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Mississippi Schools Could See Impact of Decreased Budgets

By Lawayne Childrey | Published 22 Jul 2013 09:18am | comments
In just a few weeks Mississippi students  will return to the classroom. And for the first time since the current school funding formula was created,  school leaders say they will likely seek less money from the Mississippi Legislature.  
After reciting the Pledge of Allegiance state school board members Friday voted to approve a number of items dealing with the education of Mississippi School children. One was a preliminary budget request for the 2015 school year. The current request averages about 28.5 million dollars less than what is needed to fully fund the system in the current year.  Interim State Superintendent of Education Dr. Lynn House says unless those numbers are revised upward school districts will continue struggling.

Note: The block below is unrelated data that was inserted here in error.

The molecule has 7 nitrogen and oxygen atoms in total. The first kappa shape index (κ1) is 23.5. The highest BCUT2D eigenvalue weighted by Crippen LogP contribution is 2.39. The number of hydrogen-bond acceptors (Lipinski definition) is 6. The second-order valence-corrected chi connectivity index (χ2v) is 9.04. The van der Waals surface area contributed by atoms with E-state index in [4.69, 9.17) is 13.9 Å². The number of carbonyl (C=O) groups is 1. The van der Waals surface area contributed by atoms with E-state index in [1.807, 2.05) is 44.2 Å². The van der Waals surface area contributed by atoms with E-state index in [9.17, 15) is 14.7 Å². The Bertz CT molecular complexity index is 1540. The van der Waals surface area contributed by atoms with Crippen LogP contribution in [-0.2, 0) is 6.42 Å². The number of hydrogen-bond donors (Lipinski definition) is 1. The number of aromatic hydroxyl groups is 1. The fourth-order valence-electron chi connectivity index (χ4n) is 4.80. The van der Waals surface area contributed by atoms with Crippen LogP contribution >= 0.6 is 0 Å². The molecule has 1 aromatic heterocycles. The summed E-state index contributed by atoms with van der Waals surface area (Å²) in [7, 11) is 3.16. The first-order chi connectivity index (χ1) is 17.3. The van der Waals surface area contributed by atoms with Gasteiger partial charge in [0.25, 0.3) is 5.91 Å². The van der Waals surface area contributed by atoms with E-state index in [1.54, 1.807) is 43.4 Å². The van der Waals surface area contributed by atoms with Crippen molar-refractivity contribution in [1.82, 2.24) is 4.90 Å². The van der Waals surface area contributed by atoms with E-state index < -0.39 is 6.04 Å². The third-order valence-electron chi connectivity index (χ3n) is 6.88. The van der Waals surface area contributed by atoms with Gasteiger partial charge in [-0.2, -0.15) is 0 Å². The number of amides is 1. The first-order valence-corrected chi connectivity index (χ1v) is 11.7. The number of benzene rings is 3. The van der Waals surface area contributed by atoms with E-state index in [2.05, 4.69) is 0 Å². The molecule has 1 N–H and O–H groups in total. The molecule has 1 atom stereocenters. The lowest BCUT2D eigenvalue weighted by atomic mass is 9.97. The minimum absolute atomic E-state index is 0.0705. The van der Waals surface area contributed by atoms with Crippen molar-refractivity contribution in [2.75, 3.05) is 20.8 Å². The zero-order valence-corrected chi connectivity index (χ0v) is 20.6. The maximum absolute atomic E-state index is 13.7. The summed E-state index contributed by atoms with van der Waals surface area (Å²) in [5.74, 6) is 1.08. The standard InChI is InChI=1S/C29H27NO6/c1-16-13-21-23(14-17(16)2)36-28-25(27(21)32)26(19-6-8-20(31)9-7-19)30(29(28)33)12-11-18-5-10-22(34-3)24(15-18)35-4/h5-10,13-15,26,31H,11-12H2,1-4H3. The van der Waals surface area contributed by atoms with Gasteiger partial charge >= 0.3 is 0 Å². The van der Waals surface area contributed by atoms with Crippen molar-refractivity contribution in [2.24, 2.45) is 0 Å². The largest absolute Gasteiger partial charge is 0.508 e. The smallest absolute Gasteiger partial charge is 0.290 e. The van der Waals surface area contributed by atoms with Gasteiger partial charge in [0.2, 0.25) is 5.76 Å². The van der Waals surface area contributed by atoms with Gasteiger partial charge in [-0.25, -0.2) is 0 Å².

"So it's not just a simple case of do you need more money, do you want more money, it's around the notiion that gas has gone up, repairing buses costs more, buying text books and any other materials from technology to paper, all of those things have gone up," said House.
House says the funding decrease will also have strong instructional implications. 
"How many teachers can you afford to hire, how many tutors can you afford to hire if you want to really impact student achievement which of course what we all want to do.  So there are multiple components when you start looking at what funding is doing in our school setting."
Accountability is key For Sam Allison, Principle of New Hope Middle School in Columbus.
"You see money not used wisely, you see top heavy districts, you see districts that are very small in number with lots of administration, that's what I'm calling top heavy.  I just feel like as an overall administration, whether it be at the state level or the district level, we have to make sure that we're using our money to educate our children and if it's not successful then we can't keep doing the same thing," says Allison.   
Lawmakers have allocated much less than full funding in recent years, in part because of the downturn in state revenues. House says she believes the budget request for 2015 will increase as figures for last years spending are finalized. Lawayne Childrey, MPB News. 




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